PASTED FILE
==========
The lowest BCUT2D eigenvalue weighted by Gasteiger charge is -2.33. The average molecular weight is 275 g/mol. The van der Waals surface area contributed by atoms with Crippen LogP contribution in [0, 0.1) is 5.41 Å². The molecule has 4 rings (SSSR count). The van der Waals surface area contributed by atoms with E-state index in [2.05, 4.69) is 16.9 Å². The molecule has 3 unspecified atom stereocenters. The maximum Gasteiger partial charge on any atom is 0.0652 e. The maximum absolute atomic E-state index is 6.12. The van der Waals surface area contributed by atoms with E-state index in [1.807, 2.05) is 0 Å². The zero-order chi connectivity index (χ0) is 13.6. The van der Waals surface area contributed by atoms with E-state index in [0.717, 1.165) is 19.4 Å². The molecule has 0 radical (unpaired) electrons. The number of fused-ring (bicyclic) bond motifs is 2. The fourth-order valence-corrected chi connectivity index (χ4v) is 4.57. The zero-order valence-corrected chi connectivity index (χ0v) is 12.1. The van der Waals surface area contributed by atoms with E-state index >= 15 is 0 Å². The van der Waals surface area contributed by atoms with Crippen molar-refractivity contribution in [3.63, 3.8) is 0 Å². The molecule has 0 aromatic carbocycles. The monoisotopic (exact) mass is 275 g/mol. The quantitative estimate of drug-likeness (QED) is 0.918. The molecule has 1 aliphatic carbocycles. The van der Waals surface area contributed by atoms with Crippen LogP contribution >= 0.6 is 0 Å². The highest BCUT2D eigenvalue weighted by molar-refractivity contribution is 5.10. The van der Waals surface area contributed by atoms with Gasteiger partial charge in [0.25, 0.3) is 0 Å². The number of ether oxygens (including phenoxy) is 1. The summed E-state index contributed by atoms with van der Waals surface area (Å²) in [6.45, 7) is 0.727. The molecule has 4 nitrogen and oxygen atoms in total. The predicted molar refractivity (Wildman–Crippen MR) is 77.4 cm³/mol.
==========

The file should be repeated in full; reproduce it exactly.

The lowest BCUT2D eigenvalue weighted by Gasteiger charge is -2.33. The average molecular weight is 275 g/mol. The van der Waals surface area contributed by atoms with Crippen LogP contribution in [0, 0.1) is 5.41 Å². The molecule has 4 rings (SSSR count). The van der Waals surface area contributed by atoms with E-state index in [2.05, 4.69) is 16.9 Å². The molecule has 3 unspecified atom stereocenters. The maximum Gasteiger partial charge on any atom is 0.0652 e. The maximum absolute atomic E-state index is 6.12. The van der Waals surface area contributed by atoms with E-state index in [1.807, 2.05) is 0 Å². The zero-order chi connectivity index (χ0) is 13.6. The van der Waals surface area contributed by atoms with E-state index in [0.717, 1.165) is 19.4 Å². The molecule has 0 radical (unpaired) electrons. The number of fused-ring (bicyclic) bond motifs is 2. The fourth-order valence-corrected chi connectivity index (χ4v) is 4.57. The zero-order valence-corrected chi connectivity index (χ0v) is 12.1. The van der Waals surface area contributed by atoms with E-state index >= 15 is 0 Å². The van der Waals surface area contributed by atoms with Crippen molar-refractivity contribution in [3.63, 3.8) is 0 Å². The molecule has 0 aromatic carbocycles. The monoisotopic (exact) mass is 275 g/mol. The quantitative estimate of drug-likeness (QED) is 0.918. The molecule has 1 aliphatic carbocycles. The van der Waals surface area contributed by atoms with Crippen LogP contribution >= 0.6 is 0 Å². The highest BCUT2D eigenvalue weighted by molar-refractivity contribution is 5.10. The van der Waals surface area contributed by atoms with Gasteiger partial charge in [0.25, 0.3) is 0 Å². The number of ether oxygens (including phenoxy) is 1. The summed E-state index contributed by atoms with van der Waals surface area (Å²) in [6.45, 7) is 0.727. The molecule has 4 nitrogen and oxygen atoms in total. The predicted molar refractivity (Wildman–Crippen MR) is 77.4 cm³/mol.